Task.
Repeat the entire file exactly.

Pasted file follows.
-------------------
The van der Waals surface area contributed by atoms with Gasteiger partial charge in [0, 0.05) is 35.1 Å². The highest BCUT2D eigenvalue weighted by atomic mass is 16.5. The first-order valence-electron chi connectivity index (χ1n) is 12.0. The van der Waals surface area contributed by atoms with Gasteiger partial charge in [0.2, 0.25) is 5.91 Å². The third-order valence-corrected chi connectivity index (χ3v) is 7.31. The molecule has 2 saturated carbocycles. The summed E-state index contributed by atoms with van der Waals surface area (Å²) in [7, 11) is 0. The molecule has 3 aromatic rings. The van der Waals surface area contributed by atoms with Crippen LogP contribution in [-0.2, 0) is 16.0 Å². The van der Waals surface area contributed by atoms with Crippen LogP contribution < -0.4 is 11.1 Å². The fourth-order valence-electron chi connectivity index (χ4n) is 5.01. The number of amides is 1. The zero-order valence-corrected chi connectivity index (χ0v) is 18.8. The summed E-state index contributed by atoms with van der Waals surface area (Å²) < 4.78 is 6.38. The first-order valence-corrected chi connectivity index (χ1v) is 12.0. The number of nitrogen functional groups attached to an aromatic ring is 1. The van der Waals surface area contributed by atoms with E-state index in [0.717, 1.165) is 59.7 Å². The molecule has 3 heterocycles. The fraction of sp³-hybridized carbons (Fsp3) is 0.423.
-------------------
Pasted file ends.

The van der Waals surface area contributed by atoms with Gasteiger partial charge in [0, 0.05) is 35.1 Å². The highest BCUT2D eigenvalue weighted by atomic mass is 16.5. The first-order valence-electron chi connectivity index (χ1n) is 12.0. The van der Waals surface area contributed by atoms with Gasteiger partial charge in [0.2, 0.25) is 5.91 Å². The third-order valence-corrected chi connectivity index (χ3v) is 7.31. The molecule has 2 saturated carbocycles. The summed E-state index contributed by atoms with van der Waals surface area (Å²) in [7, 11) is 0. The molecule has 3 aromatic rings. The van der Waals surface area contributed by atoms with Crippen LogP contribution in [-0.2, 0) is 16.0 Å². The van der Waals surface area contributed by atoms with Crippen LogP contribution < -0.4 is 11.1 Å². The fourth-order valence-electron chi connectivity index (χ4n) is 5.01. The number of amides is 1. The zero-order valence-corrected chi connectivity index (χ0v) is 18.8. The summed E-state index contributed by atoms with van der Waals surface area (Å²) < 4.78 is 6.38. The first-order valence-corrected chi connectivity index (χ1v) is 12.0. The number of nitrogen functional groups attached to an aromatic ring is 1. The van der Waals surface area contributed by atoms with E-state index in [0.717, 1.165) is 59.7 Å². The molecule has 3 heterocycles. The fraction of sp³-hybridized carbons (Fsp3) is 0.423.